Coastal Landscape Analysis and Modeling Study

Characterizing historical fire regimes and landscape dynamics of Coast Range forests

Michael C. Wimberly and Thomas A. Spies, Pacific Northwest Research Station, USDA Forest Service

Forest landscape patterns in the Oregon Coast Range have changed considerably since the arrival of Euro-American settlers in the 19th century. Extensive timber harvesting has reduced amounts of old forests and increased fragmentation in the current landscape. These widespread changes have led to concern for the viability of populations of many native species. Because of limited knowledge and resources, developing and implementing individual management plans for every species is not feasible. An alternative approach involves managing for forest patterns and dynamics similar to the historical range of variability that existed in pre-settlement landscapes. This type of management is essentially a “coarse-filter” method, which assumes that maintaining a range of forest types similar to historical distributions will sustain most of the native species that depend on these habitats.

Better assessments of historical landscape patterns and dynamics are needed to provide a baseline for comparing current conditions, and to possibly serve as a basis for developing new forest management strategies. Most historical landscape assessments to date have not considered the spatial and temporal variability characteristic of natural systems, instead focusing on single points in recent time or assuming steady-state conditions. However, the assumption of a static or equilibrium landscape is unrealistic in ecosystems characterized by large, infrequent disturbances Large wildfires, for example, were ubiquitous in pre-settlement Coast Range forests. These disturbances created a shifting mosaic in which the amounts and spatial patterns of seral stages continually fluctuated. It is therefore necessary to characterize a range of possible landscape patterns over a long time period rather than simply estimate static conditions.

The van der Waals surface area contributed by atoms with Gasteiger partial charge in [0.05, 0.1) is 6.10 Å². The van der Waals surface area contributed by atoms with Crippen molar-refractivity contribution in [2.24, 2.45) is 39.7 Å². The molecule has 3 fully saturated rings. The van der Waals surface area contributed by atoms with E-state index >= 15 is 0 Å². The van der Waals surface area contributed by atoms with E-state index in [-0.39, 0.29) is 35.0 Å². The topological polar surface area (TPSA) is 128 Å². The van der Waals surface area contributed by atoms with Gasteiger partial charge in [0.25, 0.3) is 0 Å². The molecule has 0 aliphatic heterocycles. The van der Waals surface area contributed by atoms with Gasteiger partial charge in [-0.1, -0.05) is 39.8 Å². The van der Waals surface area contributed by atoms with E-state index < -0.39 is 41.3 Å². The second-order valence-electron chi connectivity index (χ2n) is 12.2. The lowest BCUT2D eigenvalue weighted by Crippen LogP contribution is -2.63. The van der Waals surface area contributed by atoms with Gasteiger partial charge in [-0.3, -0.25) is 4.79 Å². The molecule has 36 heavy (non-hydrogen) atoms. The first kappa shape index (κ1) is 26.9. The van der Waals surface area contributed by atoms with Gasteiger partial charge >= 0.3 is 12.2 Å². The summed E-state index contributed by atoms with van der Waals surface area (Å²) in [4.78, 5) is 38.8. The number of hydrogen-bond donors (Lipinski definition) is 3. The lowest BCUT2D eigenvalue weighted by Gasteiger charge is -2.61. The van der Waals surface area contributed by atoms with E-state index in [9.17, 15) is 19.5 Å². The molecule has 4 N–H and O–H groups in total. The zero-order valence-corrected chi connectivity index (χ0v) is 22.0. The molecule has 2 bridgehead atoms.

We developed the Landscape Age-Class Dynamics Simulator (LADS), to examine historical variability in the amounts of forest seral stages in the Pacific Northwest. This computer model simulates pre-settlement fire regimes using parameters derived from dendroecological, paleoecological, and historical studies. Results to date have emphasized the sensitivity of landscape variability to the spatial scale of analysis and showed that current amounts of old forest in the Oregon Coast Range province are lower than expected under the pre-settlement disturbance regime (Wimberly et al. 2000). We are currently developing an enhanced version of the LADS model that is sensitive to topography, as well as spatial and temporal variability in vegetation and climate (Wimberly, in review). This new simulator will be linked with models of plant and animal populations to study the responses of various species to changes in the disturbance regime.The animation at right illustrates predicted landscape dynamics from a single model run, encompassing the 3000 years prior to Euro-American settlement. Because the model is stochastic, this simulation should be viewed as a general representation of landscape patterns and dynamics rather than a precise prediction of landscape characteristics at any given point in time.

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Wimberly, M. C., Spies, T. A., Long, C. J., and Whitlock, C., 2000. Simulating historical variability in the amount of old forests in the Oregon Coast Range. Conserv. Biol. 14: 167-180.

Wimberly, M. C., in review. Spatial simulation of dynamics landscape mosaics under historical fire regimes.


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